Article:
The mass arrests at the unauthorized rally provided a harsh coda to the elation of journalists and other supporters of Ivan Golunov a day after Russia's interior minister announced the unprecedented move to drop the charges and seek punishment for the police officers involved.
"We should not stand down, even if Ivan is free. There are a number of other people in his situation in this country," said Maxim Reznik, a member of the St. Petersburg City Council who attended a smaller demonstration in that city.
Police said more than 200 were detained in the Moscow demonstration, but the OVD-Info organization that monitors political arrests put the figure at more than 400.
The Interior Ministry said about 1,200 people took part in the Moscow demonstration, and those arrested faced charges that could bring up to 20 days in jail, state news agency Tass reported. Among them was Alexei Navalny, President Vladimir Putin's most prominent foe.
Golunov, a reporter for the website Meduza, was arrested June 6 for allegedly dealing synthetic stimulants. Many believed he was set up as retaliation for his reporting on Moscow City Hall and the city's crime-ridden funeral industry.
Information quickly surfaced indicating Moscow police acted based on falsified evidence and sham allegations.
In announcing Golunov's arrest, police posted photos of drugs allegedly taken in the journalist's apartment, but then admitted the images came from another case. Defense lawyers said his fingerprints weren't on any of the drug packets allegedly found in his apartment.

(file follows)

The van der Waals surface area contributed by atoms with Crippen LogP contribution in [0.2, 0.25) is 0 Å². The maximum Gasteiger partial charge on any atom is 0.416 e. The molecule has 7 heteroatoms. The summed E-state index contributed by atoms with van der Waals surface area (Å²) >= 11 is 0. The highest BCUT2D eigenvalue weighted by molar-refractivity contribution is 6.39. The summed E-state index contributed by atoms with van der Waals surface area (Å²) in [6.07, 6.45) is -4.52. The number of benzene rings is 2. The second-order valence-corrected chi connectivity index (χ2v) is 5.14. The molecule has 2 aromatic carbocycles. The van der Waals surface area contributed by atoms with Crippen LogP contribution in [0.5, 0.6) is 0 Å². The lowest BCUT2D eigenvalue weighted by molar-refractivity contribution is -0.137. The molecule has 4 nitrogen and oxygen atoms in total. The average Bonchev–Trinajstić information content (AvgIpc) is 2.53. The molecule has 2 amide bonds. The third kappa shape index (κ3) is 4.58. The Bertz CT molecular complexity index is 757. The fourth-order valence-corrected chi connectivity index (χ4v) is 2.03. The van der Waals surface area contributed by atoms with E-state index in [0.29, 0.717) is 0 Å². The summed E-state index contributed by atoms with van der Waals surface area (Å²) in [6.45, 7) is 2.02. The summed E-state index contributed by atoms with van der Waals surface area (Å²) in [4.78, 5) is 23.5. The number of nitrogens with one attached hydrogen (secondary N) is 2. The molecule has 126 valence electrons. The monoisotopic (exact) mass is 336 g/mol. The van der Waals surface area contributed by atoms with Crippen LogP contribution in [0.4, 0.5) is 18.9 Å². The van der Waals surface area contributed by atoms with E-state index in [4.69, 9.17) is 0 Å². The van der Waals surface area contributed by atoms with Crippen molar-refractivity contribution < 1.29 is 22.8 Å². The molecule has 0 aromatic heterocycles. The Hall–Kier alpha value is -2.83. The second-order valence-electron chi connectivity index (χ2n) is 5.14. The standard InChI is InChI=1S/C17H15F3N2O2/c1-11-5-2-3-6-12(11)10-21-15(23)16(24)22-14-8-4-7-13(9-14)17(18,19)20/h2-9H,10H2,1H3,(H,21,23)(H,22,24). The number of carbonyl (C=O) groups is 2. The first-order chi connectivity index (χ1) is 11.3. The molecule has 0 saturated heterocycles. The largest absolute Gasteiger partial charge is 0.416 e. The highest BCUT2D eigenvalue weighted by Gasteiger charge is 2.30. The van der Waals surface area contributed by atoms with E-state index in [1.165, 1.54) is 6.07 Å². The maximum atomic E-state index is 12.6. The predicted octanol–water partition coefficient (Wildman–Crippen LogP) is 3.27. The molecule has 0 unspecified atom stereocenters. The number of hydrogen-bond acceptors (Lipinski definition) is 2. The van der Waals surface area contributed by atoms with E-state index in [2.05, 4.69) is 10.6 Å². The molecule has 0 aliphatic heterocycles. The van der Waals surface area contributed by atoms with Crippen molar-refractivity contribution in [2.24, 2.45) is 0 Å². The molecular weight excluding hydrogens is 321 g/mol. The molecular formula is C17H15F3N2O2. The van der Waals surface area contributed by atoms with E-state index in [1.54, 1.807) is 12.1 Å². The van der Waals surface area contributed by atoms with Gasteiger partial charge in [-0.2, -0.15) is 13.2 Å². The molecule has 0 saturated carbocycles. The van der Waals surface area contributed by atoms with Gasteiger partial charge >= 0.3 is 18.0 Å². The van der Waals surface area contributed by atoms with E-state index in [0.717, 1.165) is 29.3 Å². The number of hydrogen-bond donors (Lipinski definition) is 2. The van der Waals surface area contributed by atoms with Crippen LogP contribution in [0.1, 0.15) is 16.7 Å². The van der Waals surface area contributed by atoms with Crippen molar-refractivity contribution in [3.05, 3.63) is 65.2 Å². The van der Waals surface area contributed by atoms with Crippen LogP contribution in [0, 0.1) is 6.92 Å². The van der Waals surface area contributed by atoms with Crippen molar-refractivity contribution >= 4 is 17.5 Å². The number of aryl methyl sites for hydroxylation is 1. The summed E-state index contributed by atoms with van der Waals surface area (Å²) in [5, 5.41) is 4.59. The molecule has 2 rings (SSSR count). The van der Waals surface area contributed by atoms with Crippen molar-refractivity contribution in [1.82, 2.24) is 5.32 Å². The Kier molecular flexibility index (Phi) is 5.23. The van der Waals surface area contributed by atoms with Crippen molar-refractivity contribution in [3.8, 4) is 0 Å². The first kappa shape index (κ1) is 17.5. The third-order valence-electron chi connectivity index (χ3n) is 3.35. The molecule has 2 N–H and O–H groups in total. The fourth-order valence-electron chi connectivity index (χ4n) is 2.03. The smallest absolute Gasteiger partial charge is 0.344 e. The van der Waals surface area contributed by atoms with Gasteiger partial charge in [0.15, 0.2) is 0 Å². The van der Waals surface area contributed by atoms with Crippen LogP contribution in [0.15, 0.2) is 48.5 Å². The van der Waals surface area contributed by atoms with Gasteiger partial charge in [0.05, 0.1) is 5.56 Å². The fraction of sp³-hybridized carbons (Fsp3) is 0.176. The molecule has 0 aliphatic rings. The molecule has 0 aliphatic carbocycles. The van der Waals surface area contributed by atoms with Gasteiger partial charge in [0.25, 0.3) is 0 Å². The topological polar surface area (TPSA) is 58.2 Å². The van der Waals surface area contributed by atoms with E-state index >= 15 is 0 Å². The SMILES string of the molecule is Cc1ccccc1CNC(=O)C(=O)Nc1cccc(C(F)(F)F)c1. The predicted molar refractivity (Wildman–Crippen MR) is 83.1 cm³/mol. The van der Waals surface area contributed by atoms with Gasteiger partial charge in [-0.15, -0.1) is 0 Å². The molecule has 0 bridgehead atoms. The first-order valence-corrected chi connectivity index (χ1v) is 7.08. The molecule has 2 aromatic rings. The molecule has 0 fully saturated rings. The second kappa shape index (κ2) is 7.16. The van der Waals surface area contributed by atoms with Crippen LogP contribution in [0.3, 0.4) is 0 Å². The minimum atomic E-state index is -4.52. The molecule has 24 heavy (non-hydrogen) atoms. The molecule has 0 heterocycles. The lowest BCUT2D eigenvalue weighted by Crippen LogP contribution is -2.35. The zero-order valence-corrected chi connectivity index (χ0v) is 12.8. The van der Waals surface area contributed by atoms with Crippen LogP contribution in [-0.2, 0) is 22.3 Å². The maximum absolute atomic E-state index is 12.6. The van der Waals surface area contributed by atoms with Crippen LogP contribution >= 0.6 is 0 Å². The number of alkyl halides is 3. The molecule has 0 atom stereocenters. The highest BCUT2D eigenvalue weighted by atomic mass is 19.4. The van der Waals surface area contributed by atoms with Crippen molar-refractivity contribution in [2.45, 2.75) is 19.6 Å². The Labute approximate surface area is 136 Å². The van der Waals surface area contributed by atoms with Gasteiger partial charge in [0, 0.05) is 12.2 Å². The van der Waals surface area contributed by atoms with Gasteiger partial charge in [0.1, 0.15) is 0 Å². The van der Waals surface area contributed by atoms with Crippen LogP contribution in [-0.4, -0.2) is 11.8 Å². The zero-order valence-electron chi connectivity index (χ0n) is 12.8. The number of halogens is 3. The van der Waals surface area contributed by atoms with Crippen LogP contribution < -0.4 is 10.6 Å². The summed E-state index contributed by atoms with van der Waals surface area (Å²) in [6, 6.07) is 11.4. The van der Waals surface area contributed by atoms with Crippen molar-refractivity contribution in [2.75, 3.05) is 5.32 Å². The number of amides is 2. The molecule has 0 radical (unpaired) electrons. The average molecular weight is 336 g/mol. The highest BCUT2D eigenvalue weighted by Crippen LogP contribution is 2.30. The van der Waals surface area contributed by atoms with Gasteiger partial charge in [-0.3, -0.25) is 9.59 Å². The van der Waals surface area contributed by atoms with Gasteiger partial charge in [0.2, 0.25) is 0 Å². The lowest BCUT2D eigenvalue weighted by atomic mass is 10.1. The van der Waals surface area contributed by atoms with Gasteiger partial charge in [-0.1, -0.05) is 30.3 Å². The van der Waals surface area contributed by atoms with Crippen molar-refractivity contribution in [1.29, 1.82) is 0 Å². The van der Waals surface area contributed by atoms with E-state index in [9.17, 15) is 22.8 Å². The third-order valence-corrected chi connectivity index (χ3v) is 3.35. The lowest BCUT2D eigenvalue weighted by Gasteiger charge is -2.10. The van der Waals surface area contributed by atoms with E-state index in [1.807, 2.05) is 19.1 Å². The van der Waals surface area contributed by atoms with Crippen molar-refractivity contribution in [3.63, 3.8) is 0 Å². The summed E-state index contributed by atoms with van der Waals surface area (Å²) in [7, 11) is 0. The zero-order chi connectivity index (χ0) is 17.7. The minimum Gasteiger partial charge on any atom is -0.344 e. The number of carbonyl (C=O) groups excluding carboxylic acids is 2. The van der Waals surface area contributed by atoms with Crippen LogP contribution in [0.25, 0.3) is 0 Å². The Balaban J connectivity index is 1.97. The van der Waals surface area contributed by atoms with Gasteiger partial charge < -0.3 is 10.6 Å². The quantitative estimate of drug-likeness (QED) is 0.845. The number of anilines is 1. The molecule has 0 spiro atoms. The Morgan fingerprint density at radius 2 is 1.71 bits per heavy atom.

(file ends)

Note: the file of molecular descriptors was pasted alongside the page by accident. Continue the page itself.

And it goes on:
An outcry over his arrest intensified quickly, apparently catching authorities by surprise. Objections to Golunov's treatment were reported in unusual detail by Russian state media that generally hew closely to official versions.
Three of Russia's most respected newspapers published near-identical front pages Monday reading "I/we am/are Ivan Golunov." Even the powerful speaker of Russia's upper house of parliament expressed concern about the case.
Russian human rights activists have often complained to little effect of fabricated criminal cases against opposition figures and those who raise inconvenient questions about sometimes-shady businesses.
While the unusual prominence of Golunov's case could be seen as a watershed in drawing attention to the issue, observers also said it was only the beginning of a long struggle to hold authorities accountable.
"The case against Golunov is actually over. But the case against the system in which such lawlessness became possible is just beginning," Maria Zheleznova, opinion editor of the newspaper Vedomosti, wrote in a piece published Wednesday.
However, the police action at the Moscow demonstration showed that authorities intend to keep tight control over public protest. Opposition groups are routinely denied permission to hold rallies or sometimes given permission for gatherings at undesirable times or low-visibility locations.
Authorities had said the pro-Golunov demonstrators could hold a rally on Sunday, but protesters believed a delay could have sapped a sense of momentum.
Associated Press writer Irina Titova in St. Petersburg contributed.
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